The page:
Ho-Ho-Hold on! Though often associated with fun times, hot chocolate and one jolly toy provider, sleds are actually quite dangerous. Sledding causes about 20,000 injuries each winter, especially among boys 10-14 who account for over half of all accidents.
Acne meds tied to inflammatory bowel disease A British study indicates that teens who took a commonly used skin medication appear to be at a higher risk for contracting inflammatory bowel disease. According to the study, out of a control group of just over 200 participants taking a tetracycline-based dermatological pill, 152 were diagnosed with IBD.
Can fishy baby food make life long fish fans? University researchers have created a new brand of baby food made from wild salmon. Creators hope that by introducing young, still developing taste buds to the healthy fish, babies who grow up eating it will develop a life long taste for the omega-3 rich fish.
Study: Abusive couples are more likely to spank children
A recent study showed that of those interviewed, 70% reported some type of abuse among the parents such as slaps, kicks or keeping a partner from seeing his or her family. Almost two thirds of the children in these families were found to be spanked by the parents. The study was done to show a correlation between corporal punishment and adult aggressive behavior.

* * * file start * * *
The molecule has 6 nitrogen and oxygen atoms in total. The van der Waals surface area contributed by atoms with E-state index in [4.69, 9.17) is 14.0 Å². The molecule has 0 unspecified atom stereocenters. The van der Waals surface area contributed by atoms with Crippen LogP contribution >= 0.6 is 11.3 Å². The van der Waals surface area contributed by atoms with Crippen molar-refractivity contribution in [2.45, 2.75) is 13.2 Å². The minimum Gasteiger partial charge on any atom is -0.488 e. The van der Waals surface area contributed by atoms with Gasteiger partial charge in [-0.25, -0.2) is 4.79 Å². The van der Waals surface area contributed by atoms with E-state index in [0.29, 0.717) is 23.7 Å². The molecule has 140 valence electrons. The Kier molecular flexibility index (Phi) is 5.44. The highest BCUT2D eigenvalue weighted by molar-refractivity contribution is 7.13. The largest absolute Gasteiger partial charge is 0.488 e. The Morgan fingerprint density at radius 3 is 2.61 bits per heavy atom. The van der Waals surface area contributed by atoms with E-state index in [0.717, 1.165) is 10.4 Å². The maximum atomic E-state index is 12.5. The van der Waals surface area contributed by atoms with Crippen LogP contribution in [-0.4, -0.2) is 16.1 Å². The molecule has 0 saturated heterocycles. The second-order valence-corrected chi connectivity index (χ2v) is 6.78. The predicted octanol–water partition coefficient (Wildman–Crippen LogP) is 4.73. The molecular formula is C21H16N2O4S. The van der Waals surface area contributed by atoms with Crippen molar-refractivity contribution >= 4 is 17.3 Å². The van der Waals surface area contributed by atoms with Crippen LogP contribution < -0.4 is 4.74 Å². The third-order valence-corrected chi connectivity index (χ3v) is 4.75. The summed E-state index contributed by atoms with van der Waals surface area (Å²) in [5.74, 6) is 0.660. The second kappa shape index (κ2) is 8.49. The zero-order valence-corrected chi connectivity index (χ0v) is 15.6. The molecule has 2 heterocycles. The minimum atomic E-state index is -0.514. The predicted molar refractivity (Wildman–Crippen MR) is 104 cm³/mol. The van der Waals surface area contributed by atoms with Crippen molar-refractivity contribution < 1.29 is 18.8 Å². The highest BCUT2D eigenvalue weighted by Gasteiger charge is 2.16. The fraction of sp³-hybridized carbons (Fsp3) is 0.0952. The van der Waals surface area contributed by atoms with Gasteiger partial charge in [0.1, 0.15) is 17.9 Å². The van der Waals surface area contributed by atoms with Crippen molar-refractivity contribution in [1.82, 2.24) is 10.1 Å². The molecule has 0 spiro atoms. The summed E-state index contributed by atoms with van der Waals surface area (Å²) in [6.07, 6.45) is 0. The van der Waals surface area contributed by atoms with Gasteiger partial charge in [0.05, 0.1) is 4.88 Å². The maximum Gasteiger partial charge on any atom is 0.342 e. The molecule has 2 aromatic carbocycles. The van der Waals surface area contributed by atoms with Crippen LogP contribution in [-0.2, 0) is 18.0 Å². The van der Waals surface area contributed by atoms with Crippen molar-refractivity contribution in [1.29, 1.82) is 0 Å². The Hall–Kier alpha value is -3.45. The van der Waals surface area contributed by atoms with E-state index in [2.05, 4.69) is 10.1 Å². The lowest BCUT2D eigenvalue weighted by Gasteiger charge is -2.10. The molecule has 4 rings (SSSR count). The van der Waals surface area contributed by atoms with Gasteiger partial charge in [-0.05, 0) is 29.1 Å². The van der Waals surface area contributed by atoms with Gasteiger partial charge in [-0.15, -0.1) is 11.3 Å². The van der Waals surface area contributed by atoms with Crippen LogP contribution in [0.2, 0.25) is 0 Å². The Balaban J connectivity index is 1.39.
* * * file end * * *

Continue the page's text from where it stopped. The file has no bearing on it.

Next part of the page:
Here’s a look at few health stories that caught our eye this week.
The medical community’s endorsement of frequent recess breaks — for kids and grown ups — was well received by experts who meet at the White House late last week for a summit on childhood obesity.
Another study connects spanking with overly aggressive behavior.
The FDA is taking a closer look at triclosan, a widely used antibacterial agent found in soap, toothpaste and a range of other consumer products marketed at kids, because of animal tests that linked the agent to altered hormones and antibiotic resistance.
New legislation goes into effect next week that requires renovation and remodeling contractors to be trained and certified in lead-safe work practices to help prevent cases of lead poisoning among children.
The Healthy Weight Clinic in Roxbury is running a successful weight loss clinic for Boston teens by offering a doctor, dietitian, and case manager all in one place. Dr. Shari Nethersole, medical director for community health at Children’s Hospital Boston was quoted in the Globe’s coverage of the clinic.